A California man says he was extorted into giving up his valuable single-letter Twitter name after a hacker staged an elaborate online stickup — allegedly by tricking a customer service representative into revealing the victim’s credit card information.
Naoki Hiroshima detailed his ordeal in a post on the blogging site Medium on Wednesday, in which he also shared information he received directly from the hacker explaining the attack.
According to the hacker, as told to Hiroshima, this person masqueraded as a PayPal employee and talked a customer service representative at the company into revealing the last four digits of Hiroshima’s credit card. With this information, the hacker claimed to take control of Hiroshima’s PayPal and GoDaddy accounts, holding them hostage until Hiroshima agreed to give up the unique @N Twitter handle he scored seven years ago, soon after Twitter first launched.
But PayPal issued a full denial in a blog post later on Wednesday. "We have carefully reviewed our records and can confirm that there was a failed attempt made to gain this customer’s information by contacting PayPal," the company said. PayPal said it "did not divulge" credit card details, personal information or financial information related to Hiroshima's account. In fact, the company said his PayPal account was not compromised.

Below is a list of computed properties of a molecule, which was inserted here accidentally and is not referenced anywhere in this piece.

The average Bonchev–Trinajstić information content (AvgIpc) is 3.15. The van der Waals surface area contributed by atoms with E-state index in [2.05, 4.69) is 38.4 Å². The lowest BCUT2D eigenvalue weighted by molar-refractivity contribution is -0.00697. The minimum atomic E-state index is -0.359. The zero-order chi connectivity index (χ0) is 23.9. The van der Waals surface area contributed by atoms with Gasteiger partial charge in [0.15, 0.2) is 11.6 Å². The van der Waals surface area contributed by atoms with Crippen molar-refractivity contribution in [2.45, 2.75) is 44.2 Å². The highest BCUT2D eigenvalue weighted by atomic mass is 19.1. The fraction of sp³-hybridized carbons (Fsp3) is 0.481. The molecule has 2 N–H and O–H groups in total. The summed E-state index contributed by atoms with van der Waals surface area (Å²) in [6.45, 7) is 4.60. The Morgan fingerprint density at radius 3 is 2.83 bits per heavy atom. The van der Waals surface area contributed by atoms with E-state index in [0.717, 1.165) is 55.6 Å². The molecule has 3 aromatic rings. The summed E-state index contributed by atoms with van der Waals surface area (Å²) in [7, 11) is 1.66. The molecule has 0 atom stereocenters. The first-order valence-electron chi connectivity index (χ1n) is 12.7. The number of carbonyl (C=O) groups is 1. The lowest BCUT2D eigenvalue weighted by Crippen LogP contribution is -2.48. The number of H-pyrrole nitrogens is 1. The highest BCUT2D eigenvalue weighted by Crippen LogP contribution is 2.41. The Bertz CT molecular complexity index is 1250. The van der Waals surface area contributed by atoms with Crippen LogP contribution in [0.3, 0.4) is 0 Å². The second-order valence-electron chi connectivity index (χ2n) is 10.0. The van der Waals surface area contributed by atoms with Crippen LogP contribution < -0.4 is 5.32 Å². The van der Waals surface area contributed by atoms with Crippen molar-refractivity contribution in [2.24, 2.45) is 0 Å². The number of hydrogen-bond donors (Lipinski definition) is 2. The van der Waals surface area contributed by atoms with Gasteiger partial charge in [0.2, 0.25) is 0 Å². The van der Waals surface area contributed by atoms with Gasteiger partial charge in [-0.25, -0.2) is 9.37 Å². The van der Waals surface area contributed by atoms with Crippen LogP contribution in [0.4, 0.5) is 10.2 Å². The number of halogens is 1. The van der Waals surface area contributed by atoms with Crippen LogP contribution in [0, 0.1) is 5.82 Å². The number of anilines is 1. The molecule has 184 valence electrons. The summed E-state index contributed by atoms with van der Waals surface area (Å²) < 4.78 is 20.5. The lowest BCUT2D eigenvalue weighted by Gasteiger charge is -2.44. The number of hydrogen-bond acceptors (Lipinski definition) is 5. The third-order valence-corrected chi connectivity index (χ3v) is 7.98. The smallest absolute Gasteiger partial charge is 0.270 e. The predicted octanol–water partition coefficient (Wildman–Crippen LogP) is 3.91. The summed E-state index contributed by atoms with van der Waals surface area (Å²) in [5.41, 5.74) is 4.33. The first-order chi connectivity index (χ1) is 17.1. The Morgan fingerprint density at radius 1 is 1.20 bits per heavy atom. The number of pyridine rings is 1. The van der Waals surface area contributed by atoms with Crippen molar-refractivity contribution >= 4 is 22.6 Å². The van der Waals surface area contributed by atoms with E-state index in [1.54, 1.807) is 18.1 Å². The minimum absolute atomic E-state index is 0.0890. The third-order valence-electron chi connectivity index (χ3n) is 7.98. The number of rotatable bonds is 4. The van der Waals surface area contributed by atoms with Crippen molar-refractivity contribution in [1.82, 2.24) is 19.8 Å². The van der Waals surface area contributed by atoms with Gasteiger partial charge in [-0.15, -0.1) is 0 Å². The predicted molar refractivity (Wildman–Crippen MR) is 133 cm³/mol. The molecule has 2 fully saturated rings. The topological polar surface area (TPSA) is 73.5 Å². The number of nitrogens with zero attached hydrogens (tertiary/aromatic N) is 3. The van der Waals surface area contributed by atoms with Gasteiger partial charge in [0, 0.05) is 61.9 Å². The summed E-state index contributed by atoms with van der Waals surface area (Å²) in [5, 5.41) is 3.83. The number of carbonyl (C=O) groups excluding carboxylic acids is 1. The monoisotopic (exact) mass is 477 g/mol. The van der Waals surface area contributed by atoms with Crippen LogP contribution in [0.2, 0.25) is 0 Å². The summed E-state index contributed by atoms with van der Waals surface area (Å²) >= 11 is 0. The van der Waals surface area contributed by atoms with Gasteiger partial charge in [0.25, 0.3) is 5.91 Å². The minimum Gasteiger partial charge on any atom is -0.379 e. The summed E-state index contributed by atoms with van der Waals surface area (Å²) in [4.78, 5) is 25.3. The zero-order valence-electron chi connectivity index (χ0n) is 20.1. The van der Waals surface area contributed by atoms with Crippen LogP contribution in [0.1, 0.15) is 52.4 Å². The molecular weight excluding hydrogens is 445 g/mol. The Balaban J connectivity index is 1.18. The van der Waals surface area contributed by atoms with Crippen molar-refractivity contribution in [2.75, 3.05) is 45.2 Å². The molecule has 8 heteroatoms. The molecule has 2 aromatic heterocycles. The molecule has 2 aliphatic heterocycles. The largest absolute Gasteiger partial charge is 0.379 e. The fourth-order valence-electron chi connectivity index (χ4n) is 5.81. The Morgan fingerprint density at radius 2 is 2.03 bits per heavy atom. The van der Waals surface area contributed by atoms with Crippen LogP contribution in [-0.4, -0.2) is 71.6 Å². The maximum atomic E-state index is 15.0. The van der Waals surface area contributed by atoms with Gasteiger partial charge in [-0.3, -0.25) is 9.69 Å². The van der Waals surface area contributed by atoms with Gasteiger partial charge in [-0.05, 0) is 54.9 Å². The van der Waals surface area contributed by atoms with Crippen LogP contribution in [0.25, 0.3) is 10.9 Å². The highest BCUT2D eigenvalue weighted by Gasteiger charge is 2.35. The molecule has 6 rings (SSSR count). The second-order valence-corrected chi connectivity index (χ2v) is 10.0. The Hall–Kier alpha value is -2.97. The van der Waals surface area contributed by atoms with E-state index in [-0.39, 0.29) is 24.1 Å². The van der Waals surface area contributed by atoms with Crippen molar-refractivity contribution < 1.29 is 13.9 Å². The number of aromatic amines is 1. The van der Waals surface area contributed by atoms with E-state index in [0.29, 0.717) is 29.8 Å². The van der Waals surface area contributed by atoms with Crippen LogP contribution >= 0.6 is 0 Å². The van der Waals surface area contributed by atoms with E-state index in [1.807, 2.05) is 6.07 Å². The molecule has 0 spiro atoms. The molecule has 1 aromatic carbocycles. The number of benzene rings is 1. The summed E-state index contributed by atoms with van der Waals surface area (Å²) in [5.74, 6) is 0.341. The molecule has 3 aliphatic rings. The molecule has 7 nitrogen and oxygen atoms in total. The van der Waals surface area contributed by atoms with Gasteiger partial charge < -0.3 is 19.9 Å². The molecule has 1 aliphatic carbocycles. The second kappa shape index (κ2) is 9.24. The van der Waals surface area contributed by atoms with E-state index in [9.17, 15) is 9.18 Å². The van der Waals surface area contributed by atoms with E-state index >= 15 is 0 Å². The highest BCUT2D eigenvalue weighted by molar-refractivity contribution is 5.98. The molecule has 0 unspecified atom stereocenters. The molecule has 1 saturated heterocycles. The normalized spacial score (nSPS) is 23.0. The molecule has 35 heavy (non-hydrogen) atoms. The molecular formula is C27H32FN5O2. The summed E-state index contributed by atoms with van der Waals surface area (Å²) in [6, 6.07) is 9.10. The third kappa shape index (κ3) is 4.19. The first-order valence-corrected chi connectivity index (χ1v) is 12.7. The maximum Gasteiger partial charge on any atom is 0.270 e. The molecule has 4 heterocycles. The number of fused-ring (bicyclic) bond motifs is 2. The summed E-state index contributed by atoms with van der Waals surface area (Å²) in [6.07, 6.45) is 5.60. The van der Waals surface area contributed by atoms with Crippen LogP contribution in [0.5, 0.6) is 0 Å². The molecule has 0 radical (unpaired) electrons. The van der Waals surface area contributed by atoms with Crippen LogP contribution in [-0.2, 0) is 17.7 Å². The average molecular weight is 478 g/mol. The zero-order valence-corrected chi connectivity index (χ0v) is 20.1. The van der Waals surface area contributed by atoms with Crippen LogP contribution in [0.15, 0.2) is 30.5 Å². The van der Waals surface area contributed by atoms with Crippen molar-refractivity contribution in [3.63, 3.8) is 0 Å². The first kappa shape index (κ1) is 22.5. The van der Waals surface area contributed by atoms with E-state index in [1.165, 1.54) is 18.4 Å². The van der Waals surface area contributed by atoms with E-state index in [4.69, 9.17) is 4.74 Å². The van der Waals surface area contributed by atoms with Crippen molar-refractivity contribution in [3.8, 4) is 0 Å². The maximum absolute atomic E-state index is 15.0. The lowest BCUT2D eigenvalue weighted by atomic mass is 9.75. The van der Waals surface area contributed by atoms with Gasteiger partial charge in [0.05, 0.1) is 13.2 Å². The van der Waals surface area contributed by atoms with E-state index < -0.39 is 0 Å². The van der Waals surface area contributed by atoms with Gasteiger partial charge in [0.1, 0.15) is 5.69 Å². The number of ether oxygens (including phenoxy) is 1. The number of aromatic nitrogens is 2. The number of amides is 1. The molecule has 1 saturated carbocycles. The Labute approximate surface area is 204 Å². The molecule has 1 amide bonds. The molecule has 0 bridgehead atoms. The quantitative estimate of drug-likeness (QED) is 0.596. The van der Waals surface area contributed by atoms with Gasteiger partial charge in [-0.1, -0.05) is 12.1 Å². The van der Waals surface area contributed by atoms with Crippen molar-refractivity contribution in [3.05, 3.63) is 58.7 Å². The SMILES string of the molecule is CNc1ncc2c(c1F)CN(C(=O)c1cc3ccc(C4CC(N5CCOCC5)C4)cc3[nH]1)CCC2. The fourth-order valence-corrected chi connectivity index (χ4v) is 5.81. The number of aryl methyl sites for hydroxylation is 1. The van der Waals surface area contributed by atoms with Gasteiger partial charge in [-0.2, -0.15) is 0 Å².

"We are personally reaching out to the customer to see if we can assist him in any way," PayPal added.
So it’s as yet unclear what exactly happened — GoDaddy and Twitter both said they were investigating.
While the hacker's tale may seem like a convoluted and crazy scheme just to get a Twitter handle, it’s not the first time such a story has come to light. Even if it didn't happen exactly the way the hacker says it did, Hiroshima’s experience is only the latest reminder that security failures don’t always come from stolen passwords and technical attacks. Humans can also be a weak link.
In 2012, “Wired” reporter Mat Honan saw his “entire digital life” destroyed after scammers reportedly conned customer service representatives at Apple and Amazon into providing access to Honan’s accounts. Once inside, the attackers remotely deleted all the photos and files stored on the writer's iPhone, iPad and Macbook. The reason Honan was targeted? Scammers wanted his three-digit Twitter handle, @mat.
Hiroshima, an app developer, knew his own Twitter handle was valuable. He had received several offers throughout the years to buy the @N handle — including one as high as $50,000. Only 26 single-letter accounts are available — even two- or three-letter names are considered rare and therefore valuable to marketers.
Therefore, he knew owning that lucrative asset also made him a target. He’d grown accustomed to password reset instructions popping into his inbox after people tried to get into his accounts, and he generally ignored them as no one had yet succeeded.
But on January 20, someone got in.
How it happened
Hiroshima first received a message from PayPal, which he initially ignored as usual. But later in the day, he found an email from GoDaddy – which hosted both his personal website and personal email address — confirming that someone had changed his account information.